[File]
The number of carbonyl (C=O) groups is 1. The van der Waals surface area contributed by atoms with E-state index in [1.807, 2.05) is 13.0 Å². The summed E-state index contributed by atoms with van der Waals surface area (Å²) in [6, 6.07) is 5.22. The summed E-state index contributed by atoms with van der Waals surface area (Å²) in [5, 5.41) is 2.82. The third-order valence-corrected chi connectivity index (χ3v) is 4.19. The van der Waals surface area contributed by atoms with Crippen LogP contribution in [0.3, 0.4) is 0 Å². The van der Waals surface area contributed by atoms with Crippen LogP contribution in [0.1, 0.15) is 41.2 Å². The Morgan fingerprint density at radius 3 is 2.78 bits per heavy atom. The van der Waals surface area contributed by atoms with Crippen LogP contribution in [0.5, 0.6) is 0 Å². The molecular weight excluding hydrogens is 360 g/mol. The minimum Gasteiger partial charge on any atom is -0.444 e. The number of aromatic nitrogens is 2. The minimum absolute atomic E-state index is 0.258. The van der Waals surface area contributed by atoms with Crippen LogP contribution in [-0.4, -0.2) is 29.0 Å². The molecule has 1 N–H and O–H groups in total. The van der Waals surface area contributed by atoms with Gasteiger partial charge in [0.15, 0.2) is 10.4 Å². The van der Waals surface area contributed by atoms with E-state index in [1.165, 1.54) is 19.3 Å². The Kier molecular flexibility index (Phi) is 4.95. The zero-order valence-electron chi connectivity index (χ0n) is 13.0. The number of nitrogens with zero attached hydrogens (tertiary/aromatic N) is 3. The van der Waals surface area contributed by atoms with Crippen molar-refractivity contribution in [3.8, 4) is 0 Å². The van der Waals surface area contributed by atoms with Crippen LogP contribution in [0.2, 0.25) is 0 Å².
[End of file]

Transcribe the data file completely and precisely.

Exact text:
The number of carbonyl (C=O) groups is 1. The van der Waals surface area contributed by atoms with E-state index in [1.807, 2.05) is 13.0 Å². The summed E-state index contributed by atoms with van der Waals surface area (Å²) in [6, 6.07) is 5.22. The summed E-state index contributed by atoms with van der Waals surface area (Å²) in [5, 5.41) is 2.82. The third-order valence-corrected chi connectivity index (χ3v) is 4.19. The van der Waals surface area contributed by atoms with Crippen LogP contribution in [0.3, 0.4) is 0 Å². The van der Waals surface area contributed by atoms with Crippen LogP contribution in [0.1, 0.15) is 41.2 Å². The Morgan fingerprint density at radius 3 is 2.78 bits per heavy atom. The van der Waals surface area contributed by atoms with Crippen LogP contribution in [0.5, 0.6) is 0 Å². The molecular weight excluding hydrogens is 360 g/mol. The minimum Gasteiger partial charge on any atom is -0.444 e. The number of aromatic nitrogens is 2. The minimum absolute atomic E-state index is 0.258. The van der Waals surface area contributed by atoms with Crippen LogP contribution in [-0.4, -0.2) is 29.0 Å². The molecule has 1 N–H and O–H groups in total. The van der Waals surface area contributed by atoms with Gasteiger partial charge in [0.15, 0.2) is 10.4 Å². The van der Waals surface area contributed by atoms with E-state index in [1.165, 1.54) is 19.3 Å². The Kier molecular flexibility index (Phi) is 4.95. The zero-order valence-electron chi connectivity index (χ0n) is 13.0. The number of nitrogens with zero attached hydrogens (tertiary/aromatic N) is 3. The van der Waals surface area contributed by atoms with Crippen molar-refractivity contribution in [3.8, 4) is 0 Å². The van der Waals surface area contributed by atoms with Crippen LogP contribution in [0.2, 0.25) is 0 Å².